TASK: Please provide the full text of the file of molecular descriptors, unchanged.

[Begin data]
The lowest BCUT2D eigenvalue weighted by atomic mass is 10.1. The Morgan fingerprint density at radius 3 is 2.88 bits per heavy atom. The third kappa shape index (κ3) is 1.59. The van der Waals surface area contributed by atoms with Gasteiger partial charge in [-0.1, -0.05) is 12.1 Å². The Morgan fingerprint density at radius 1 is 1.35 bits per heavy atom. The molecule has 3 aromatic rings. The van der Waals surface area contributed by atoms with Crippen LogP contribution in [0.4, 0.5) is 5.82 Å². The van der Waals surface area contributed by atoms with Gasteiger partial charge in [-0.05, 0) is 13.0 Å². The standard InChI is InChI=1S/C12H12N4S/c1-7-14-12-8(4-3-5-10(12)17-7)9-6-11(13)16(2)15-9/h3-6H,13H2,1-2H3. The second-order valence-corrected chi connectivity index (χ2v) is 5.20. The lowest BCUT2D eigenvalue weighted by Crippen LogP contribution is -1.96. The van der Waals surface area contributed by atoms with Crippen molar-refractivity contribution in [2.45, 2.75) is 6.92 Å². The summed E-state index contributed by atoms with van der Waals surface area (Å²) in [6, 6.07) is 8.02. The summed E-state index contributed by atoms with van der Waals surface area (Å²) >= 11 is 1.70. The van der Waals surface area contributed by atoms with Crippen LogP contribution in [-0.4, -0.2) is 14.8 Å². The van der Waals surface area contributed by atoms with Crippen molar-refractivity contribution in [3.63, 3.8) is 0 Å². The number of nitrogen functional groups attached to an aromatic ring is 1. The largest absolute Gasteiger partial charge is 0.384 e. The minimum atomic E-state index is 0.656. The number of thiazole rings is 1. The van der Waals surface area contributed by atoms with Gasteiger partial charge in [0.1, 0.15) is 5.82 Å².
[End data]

The lowest BCUT2D eigenvalue weighted by atomic mass is 10.1. The Morgan fingerprint density at radius 3 is 2.88 bits per heavy atom. The third kappa shape index (κ3) is 1.59. The van der Waals surface area contributed by atoms with Gasteiger partial charge in [-0.1, -0.05) is 12.1 Å². The Morgan fingerprint density at radius 1 is 1.35 bits per heavy atom. The molecule has 3 aromatic rings. The van der Waals surface area contributed by atoms with Crippen LogP contribution in [0.4, 0.5) is 5.82 Å². The van der Waals surface area contributed by atoms with Gasteiger partial charge in [-0.05, 0) is 13.0 Å². The standard InChI is InChI=1S/C12H12N4S/c1-7-14-12-8(4-3-5-10(12)17-7)9-6-11(13)16(2)15-9/h3-6H,13H2,1-2H3. The second-order valence-corrected chi connectivity index (χ2v) is 5.20. The lowest BCUT2D eigenvalue weighted by Crippen LogP contribution is -1.96. The van der Waals surface area contributed by atoms with Crippen molar-refractivity contribution in [2.45, 2.75) is 6.92 Å². The summed E-state index contributed by atoms with van der Waals surface area (Å²) in [6, 6.07) is 8.02. The summed E-state index contributed by atoms with van der Waals surface area (Å²) >= 11 is 1.70. The van der Waals surface area contributed by atoms with Crippen LogP contribution in [-0.4, -0.2) is 14.8 Å². The van der Waals surface area contributed by atoms with Crippen molar-refractivity contribution in [3.63, 3.8) is 0 Å². The number of nitrogen functional groups attached to an aromatic ring is 1. The largest absolute Gasteiger partial charge is 0.384 e. The minimum atomic E-state index is 0.656. The number of thiazole rings is 1. The van der Waals surface area contributed by atoms with Gasteiger partial charge in [0.1, 0.15) is 5.82 Å².